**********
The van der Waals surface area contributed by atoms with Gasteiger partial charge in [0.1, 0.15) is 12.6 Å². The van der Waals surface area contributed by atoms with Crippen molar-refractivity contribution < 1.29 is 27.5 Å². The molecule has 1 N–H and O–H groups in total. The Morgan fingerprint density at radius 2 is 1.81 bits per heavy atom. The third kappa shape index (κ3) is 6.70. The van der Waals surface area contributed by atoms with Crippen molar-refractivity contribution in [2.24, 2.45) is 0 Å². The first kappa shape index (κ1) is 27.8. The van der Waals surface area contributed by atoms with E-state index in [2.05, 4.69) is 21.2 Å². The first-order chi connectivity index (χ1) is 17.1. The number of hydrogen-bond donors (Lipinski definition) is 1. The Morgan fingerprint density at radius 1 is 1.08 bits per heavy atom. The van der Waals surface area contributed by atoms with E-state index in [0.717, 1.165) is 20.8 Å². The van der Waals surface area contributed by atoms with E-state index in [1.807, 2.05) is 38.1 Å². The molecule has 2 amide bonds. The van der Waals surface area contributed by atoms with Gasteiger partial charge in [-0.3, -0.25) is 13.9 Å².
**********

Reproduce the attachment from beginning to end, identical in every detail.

The van der Waals surface area contributed by atoms with Gasteiger partial charge in [0.1, 0.15) is 12.6 Å². The van der Waals surface area contributed by atoms with Crippen molar-refractivity contribution < 1.29 is 27.5 Å². The molecule has 1 N–H and O–H groups in total. The Morgan fingerprint density at radius 2 is 1.81 bits per heavy atom. The third kappa shape index (κ3) is 6.70. The van der Waals surface area contributed by atoms with Crippen molar-refractivity contribution in [2.24, 2.45) is 0 Å². The first kappa shape index (κ1) is 27.8. The van der Waals surface area contributed by atoms with E-state index in [2.05, 4.69) is 21.2 Å². The first-order chi connectivity index (χ1) is 17.1. The number of hydrogen-bond donors (Lipinski definition) is 1. The Morgan fingerprint density at radius 1 is 1.08 bits per heavy atom. The van der Waals surface area contributed by atoms with E-state index in [0.717, 1.165) is 20.8 Å². The van der Waals surface area contributed by atoms with E-state index in [1.807, 2.05) is 38.1 Å². The molecule has 2 amide bonds. The van der Waals surface area contributed by atoms with Gasteiger partial charge in [-0.3, -0.25) is 13.9 Å².